The solar energy hitting Earth each year exceeds the total energy consumed by humanity by more than 20,000 times, says Dr. Nicolas Calvet, an assistant professor of mechanical and materials engineering at the Masdar Institute in the United Arab Emirates who leads its thermal energy storage group.
However, the question is how to capture, store and harness this plentiful source of power. Under Calvet’s guidance, the Masdar Institute is looking at capturing and storing solar thermal energy using a medium that is in plentiful supply in the UAE – sand. The researchers have already successfully demonstrated that desert sand from the UAE could be used in concentrated solar power (CSP) facilities to store thermal energy at up to 1000°C.
The research project, called ‘Sandstock,’ has been seeking to develop a sustainable and low-cost gravity-fed solar receiver and storage system, using sand particles as the heat collector, heat transfer and thermal energy storage mechanism. Desert sand from the UAE can now be considered a possible thermal energy storage (TES) material. Its thermal stability, specific heat capacity, and tendency to agglomerate have been studied at high temperatures.
Sand was chosen for its many properties – it is cheap, available everywhere in UAE and it can store thermal energy at a higher temperature of 1000°C compared to molten salts, which can only store energy at 600°C. Molten salts have been used to store thermal energy since the 1980s. At a CSP facility, the focused solar reflectors typically heat molten nitrate salts in a central tower. The heat from the salts creates steam that powers a turbine, which generates electricity.
The scientists at the Masdar Institute believe that sand offers a superior, cost-effective and sustainable alternative to the molten salt system for the next generation of CSP plants, an alternative that also simplifies the process. The sand heated by the CSP will do away with certain infrastructure needs, including heat transfer fluids, pumps and pipes, resulting in a significant reduction in operation cost.
Dr. Calvet, said: “The availability of this material in desert environments such as the UAE allows for significant cost reductions in novel CSP plants, which may use it both as TES material and solar absorber. The success of the Sandstock project reflects that usability and practical benefits of the UAE desert sand.”
“Hourglass” Tank System Uses Gravity
The technology the Masdar Institute’s thermal energy storage research team is designing would use two tanks filled with sand, using gravity to transfer it from one tank to the other, as in an hourglass. The upper tank will hold the “cold” (but still 250°C) sand, with the heated (800°C) sand in the lower tank.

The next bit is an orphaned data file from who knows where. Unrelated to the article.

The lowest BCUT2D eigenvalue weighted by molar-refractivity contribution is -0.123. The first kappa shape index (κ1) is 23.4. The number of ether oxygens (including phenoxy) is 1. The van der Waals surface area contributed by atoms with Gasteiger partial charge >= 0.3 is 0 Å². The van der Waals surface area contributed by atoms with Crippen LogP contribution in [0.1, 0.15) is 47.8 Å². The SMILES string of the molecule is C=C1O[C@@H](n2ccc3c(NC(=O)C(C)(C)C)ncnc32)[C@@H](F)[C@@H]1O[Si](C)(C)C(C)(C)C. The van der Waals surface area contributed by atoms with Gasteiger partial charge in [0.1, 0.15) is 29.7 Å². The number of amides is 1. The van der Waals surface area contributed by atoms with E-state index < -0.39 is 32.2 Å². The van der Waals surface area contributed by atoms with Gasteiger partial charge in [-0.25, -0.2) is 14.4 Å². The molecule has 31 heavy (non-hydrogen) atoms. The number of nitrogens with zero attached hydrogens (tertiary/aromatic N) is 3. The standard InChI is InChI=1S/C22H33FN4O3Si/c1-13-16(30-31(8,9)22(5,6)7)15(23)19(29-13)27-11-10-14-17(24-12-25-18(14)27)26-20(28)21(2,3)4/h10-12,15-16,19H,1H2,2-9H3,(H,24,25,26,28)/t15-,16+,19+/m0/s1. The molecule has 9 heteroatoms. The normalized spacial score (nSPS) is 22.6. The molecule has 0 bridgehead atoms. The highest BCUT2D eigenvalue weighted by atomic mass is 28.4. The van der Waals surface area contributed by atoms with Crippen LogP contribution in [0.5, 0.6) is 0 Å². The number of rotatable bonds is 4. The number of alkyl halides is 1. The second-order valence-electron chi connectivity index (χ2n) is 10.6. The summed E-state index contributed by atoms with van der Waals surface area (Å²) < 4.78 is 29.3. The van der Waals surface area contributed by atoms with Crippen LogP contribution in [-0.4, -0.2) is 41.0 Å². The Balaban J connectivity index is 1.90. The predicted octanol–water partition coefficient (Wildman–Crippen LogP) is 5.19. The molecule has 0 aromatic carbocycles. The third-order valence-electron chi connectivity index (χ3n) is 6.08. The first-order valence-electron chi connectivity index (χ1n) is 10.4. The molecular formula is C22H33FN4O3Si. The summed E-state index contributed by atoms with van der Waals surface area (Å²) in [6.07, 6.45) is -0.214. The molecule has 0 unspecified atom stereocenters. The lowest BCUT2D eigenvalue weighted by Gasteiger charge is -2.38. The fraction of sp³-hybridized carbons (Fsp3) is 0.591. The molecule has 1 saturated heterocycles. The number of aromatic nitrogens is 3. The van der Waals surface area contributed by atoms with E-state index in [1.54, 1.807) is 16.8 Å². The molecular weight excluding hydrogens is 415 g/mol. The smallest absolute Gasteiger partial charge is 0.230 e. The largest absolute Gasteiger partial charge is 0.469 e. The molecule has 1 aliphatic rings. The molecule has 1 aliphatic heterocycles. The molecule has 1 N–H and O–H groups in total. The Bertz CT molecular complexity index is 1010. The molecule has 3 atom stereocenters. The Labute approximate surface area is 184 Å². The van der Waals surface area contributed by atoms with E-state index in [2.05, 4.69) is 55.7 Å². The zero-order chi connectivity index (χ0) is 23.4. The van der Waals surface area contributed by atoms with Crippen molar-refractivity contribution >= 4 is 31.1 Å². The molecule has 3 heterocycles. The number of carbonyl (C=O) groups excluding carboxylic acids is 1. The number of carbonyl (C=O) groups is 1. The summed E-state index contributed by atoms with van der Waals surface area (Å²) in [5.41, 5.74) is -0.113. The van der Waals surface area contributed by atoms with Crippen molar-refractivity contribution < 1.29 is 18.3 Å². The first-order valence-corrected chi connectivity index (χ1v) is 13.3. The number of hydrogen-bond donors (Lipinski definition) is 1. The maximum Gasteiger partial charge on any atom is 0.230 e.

The cold tank is a hollow cylinder, with the beam of energy from the solar reflectors focused down the middle. When a valve is opened, the sand will flow into the path of the beam, and the concentrated solar energy will heat it. The hot sand is recovered and stored in the lower tank until energy is needed. To discharge the system, a heat exchanger is immersed in the heated moving sand, producing superheated steam that runs the turbine. The cooled sand is then sent back to the top of the cold tank by a conveyer belt to close the loop of this continuous process.
In parallel to sand characterization, a laboratory scale prototype was tested with a small solar furnace at the laboratory of PROMES CNRS 1 MW solar furnace in Odeillo, France. Masdar Institute alumnus Alberto Crespo Iniesta was in charge of the design, construction, and experiment.
The next step of the project is to test an improved prototype at the pre-commercial scale at the Masdar Institute Solar Platform (MISP) using the beam down concentrator, potentially in collaboration with an industrial partner.
Harnessing solar energy to meet the sustainable energy targets
Given Abu Dhabi’s goal of 7 per cent renewable electricity from renewable resources by 2020, a TES system based on such a local and natural material also represents a new sustainable energy approach that is highly appropriate for the economic development of Abu Dhabi’s future energy systems.
The analyses clearly showed that it is possible to use desert sand as a TES material up to 800-1000 °C. The sand chemical composition was analyzed with X-ray fluorescence (XRF) and X-ray diffraction (XRD) techniques, which reveal the dominance of quartz and carbonate materials. The sand’s radiant energy reflectiveness was also measured before and after a thermal cycle, as it may be possible to use the desert sand not only as a TES material but also as a direct solar absorber under concentrated solar flux.
This technology, once perfected, should provide the UAE’s solar program with an efficient, cost-effective and environmentally friendly way to store energy for CSP plants 24 hours a day, seven days a week. Part of the plan is to adapt the technique for other industrial processes, and thus reduce the net energy use of these facilities.